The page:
April 2009 - The name says it all. The National Association of Manufacturers, Washington, D.C., created its Dream It Do It campaign, to encourage high school and college students to envision careers for themselves in the manufacturing sector while providing them with the resources necessary to make it happen.
Born, incidentally, from difficulty manufacturers had during the short recession in 2001 of finding enough skilled labor, the Dream It Do It campaign began in the Kansas City, Mo., area in 2005 and has since extended to Indiana, Ohio, Texas, Nebraska, Virginia and Washington.
"We've done a lot of events, and we've been visible at job fairs while also working colleges and high schools to get the word out that manufacturing is a great alternative to post-high school education," says Judith Crocker, director of education and training at Magnet, the non-profit in northeastern Ohio that sponsors the Dream It Do It campaign.
According to the northeastern Ohio Dream It Do It Web site, that particular region will have to fill 60,000 jobs in the next decade. And across the country, skilled manufacturing labor remains a commodity, as the costs of four-year colleges continue to climb. Because of this, Dream It Do It focuses on the cost-friendliness of pursuing a manufacturing career, as well as the financial benefits once employed.
"Kids today really want numbers," says Crocker. "How much money am I going to make? How long do I have to go to school? And a manufacturing career is perfect for many of them. In some instances in the manufacturing field, you can pick a specific trade you're interested in and complete your education in two years instead of going through a four-year college. And you can start out making $50,000 or $60,000 right off the bat in some instances. Advanced manufacturing jobs pay an average of $54,000 a year. A lot of people, kids as well as their parents and teachers, weren't aware of that opportunity. So, that's something we definitely focus on."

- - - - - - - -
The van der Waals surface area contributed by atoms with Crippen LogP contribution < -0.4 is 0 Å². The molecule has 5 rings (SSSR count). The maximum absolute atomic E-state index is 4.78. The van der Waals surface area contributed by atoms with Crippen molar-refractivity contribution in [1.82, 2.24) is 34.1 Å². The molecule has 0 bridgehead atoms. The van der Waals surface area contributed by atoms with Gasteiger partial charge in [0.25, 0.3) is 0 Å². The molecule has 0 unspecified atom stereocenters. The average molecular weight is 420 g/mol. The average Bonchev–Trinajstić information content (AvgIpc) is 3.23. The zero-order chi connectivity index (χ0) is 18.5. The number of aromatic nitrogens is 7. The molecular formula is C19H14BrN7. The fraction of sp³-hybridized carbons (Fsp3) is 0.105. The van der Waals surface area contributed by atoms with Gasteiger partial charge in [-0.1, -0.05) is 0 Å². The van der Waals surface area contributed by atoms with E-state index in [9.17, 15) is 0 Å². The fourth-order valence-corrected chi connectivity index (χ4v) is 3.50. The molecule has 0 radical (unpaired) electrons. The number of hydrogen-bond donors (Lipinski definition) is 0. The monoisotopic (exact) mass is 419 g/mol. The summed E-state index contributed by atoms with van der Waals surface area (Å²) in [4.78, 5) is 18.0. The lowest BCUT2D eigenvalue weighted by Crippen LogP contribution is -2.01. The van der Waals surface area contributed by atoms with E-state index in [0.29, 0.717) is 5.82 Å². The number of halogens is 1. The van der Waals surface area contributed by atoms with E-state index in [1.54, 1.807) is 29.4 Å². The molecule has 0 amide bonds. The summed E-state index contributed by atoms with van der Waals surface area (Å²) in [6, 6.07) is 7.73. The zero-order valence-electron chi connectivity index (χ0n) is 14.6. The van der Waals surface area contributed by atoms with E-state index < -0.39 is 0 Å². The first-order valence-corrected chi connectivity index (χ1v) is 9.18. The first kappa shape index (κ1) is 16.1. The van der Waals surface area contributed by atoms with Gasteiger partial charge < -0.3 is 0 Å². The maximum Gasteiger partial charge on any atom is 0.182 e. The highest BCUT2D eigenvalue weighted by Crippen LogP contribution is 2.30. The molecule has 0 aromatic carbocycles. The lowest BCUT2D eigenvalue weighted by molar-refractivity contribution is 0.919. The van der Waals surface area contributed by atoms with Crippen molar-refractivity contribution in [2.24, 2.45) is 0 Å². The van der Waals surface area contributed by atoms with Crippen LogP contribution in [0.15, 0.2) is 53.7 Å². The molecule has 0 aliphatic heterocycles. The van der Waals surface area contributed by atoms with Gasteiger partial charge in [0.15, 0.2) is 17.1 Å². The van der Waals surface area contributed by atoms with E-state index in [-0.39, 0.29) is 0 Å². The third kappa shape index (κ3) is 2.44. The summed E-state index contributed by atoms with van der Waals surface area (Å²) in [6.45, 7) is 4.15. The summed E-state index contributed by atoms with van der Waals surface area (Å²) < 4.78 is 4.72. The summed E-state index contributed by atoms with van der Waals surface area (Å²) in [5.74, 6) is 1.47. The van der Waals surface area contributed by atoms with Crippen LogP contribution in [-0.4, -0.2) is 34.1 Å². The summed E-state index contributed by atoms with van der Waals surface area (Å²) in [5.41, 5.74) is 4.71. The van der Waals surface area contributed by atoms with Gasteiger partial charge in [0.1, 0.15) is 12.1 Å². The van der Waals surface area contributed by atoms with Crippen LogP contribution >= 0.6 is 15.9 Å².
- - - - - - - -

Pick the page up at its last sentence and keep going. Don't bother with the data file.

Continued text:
Other ways the Dream It Do It campaign reaches out to young, potential workers is through its comprehensive Web site, which offers videos of "cool stuff being made," as well as video profiles of people with a variety of unique manufacturing careers. The site also has extensive event listings and a career center, which helps students craft resumes and matches them with desired careers. There's even a building game called MakerManiac, in which players use a virtual toolbox to help do everything from sending saxophone parts to a stamping machine to transform sand into silicon chips for CD-ROMs.
Overall, the intent is to present manufacturing in a fun, multifaceted and creative light and dispel the long-held misconceptions of careers in the industry as being dank, dirty and dangerous. For the northeastern Ohio segment, educating students this way is particularly integral to the survival of its manufacturing industry.
"Our big push here is growing and keeping our talent in Ohio," says Herpel. "We have great colleges and high schools with excellent programs for engineering and manufacturing. We want to keep the talent here; we don't want people to get their training here and then go off to another state. If we keep our talent here, that'll keep our manufacturers here. Because if the talent pool is here, then there's no reason for them to go anywhere else." MM